|Stock photo from morguefile.com|
In the three years of school gating (yes, I've made it a verb) and parent wine nights, my past life as a secondary school English teacher and my new life as a full time author and English GCSE / A-Level tutor, has repeatedly led to me being cornered and having the following desperate pleas whispered into my ear,
"How do you get your children to read?"
"How do you enforce the school reader without a meltdown?"
"How have you got your kids so interested in books?"
"Do you think my child needs a tutor to help them catch up? Do you tutor primary?"
It's at this point, I shuffle uncomfortably. You see, the image they have is that I sit with my children night after night, dutifully enforcing our 20minute recommended school reader before filling out the reading journal with detailed National Curriculum assessment speak. They imagine that my girls are subject to their own personal English tutor and therefore, no wonder they must be 'excelling' in their reading.
But all of those assumptions are rubbish; including the 'excelling' part - because after all how is it really measurable? (Despite incredibly complicated government matrixes that try to give the belief that it is.) The truth is, what I do to get and enforce my children to read is NOTHING.
In fact, we go for weeks and weeks and weeks without ever getting the school reader out of the school bag. The reading journal is filled in sporadically; perhaps an entry every three or so months: In fact we're still only on our second journal (when most others are on their fourth) and that's only because we lost one.
BUT THIS IS HOW WE HAVE NURTURED A LOVE OF BOOKS...
- We ignored the school's insistence on phonic decoding of sounds, and waited patiently for sight reading to flourish, knowing in our hearts that decoding is NOT reading. (There's a full blog post coming on this soon)
- We paid no attention to our daughter's reading level in Reception and Year 1 or Year 2 except to celebrate and encourage when she went up a level (because she'd been made to believe it mattered and we love a celebration in our house.)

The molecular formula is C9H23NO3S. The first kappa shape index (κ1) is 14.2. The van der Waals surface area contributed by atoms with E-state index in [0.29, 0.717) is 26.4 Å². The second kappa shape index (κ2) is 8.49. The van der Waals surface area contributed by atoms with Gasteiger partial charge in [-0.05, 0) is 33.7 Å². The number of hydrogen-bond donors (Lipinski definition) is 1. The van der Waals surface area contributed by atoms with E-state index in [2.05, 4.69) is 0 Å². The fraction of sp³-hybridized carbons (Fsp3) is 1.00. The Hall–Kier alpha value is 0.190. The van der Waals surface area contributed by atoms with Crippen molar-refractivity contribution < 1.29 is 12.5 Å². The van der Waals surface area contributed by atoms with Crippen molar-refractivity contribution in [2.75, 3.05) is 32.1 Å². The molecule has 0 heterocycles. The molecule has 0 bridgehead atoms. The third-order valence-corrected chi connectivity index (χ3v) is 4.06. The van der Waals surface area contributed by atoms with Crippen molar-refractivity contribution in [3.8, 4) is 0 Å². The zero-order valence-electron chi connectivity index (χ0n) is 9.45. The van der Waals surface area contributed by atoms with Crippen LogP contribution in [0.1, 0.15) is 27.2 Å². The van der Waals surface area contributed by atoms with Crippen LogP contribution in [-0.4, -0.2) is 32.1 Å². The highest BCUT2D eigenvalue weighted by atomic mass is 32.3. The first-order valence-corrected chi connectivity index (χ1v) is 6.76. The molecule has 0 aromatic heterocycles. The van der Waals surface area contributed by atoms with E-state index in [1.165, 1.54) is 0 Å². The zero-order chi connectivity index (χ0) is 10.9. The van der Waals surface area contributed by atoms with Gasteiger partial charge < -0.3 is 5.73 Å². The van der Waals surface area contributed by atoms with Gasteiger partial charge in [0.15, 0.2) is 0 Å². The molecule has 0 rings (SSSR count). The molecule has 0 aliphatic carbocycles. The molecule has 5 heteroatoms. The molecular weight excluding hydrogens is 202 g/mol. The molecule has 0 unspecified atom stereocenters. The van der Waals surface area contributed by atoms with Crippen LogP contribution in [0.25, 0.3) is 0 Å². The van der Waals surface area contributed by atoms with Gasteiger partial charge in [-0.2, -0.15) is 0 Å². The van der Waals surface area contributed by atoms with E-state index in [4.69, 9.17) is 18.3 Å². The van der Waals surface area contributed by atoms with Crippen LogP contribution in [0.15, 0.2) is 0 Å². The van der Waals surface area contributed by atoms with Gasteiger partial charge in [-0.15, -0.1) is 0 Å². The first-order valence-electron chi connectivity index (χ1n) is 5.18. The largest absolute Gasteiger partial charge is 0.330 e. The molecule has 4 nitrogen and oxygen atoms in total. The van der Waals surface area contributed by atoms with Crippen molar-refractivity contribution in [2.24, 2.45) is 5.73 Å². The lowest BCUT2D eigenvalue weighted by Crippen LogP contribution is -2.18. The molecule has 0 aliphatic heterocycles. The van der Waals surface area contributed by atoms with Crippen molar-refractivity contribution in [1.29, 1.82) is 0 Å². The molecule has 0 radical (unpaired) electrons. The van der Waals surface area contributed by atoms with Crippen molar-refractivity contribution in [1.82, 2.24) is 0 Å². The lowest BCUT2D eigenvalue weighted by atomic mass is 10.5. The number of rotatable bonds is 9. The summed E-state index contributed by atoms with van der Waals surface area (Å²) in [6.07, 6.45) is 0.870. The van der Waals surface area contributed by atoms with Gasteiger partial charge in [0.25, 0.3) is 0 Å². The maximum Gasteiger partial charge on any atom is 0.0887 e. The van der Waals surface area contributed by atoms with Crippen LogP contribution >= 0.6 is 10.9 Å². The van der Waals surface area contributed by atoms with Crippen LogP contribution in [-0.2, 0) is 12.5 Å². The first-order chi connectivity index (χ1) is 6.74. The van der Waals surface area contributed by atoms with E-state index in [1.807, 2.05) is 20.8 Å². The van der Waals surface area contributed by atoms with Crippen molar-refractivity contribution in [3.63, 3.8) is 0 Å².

- We reassured Rossetti repeatedly in her moments of tearful frustration that the reading would come and told her she mustn't force it. We told her to leave it and go and play for a while.
- We didn't over-correct her when she misread a word. We let her get to the end of the sentence and figure that out for herself; there was usually chocolate minstrels around or biscuits and hot-chocolate, because when you're starting to read, it takes a lot of energy.
- If she wanted to read her school reader and do a 'formal' reading session, we always made the time - even though I'd rather spoon out my own eyeballs.
- We take our children in to the bookshop at every opportunity - and when funds are tight, this means the FARA charity bookstore, where you can pick up a children's book for little more than a bar of chocolate or a soft drink. There's also the amazing facility of the library - but there is something about the total possession of a book that makes it even more special, especially if you want them to access their own home library on a whim.
- We allow them to choose free reign in the children's section, without interference, any book they take a fancy to, whether that is fiction, non-fiction, comic books, or in Rossetti's case, a science book. (The girl is crazy about science and apparently unicorns are "scientifically improbable!" - a hard thing for a fairy tale writing mummy to accept. )
- We constantly challenge comments about gendered books and give sadly required 'permission' for my daughters to select what they want to read rather than what they believe they 'should'.
- We provide huge book baskets for their rooms, which sit alongside their toy box - and when they get full, we get another. There is no notion of 'Too Many Books'.
- We fill our days with telling stories, writing them, and drawing them. We watch films and T.V and talk about characters, and allegory, and symbolism. We snigger naughtily at rude words and high five 'big' words - we value the idea of stories and why we need them in all forms.
- Our home is full of books and they see us reading in bed, on the bus, in the park, in the cafe - it's just what we do. It's now just what they do. How do you expect your child to see the value of reading when you don't model it yourself?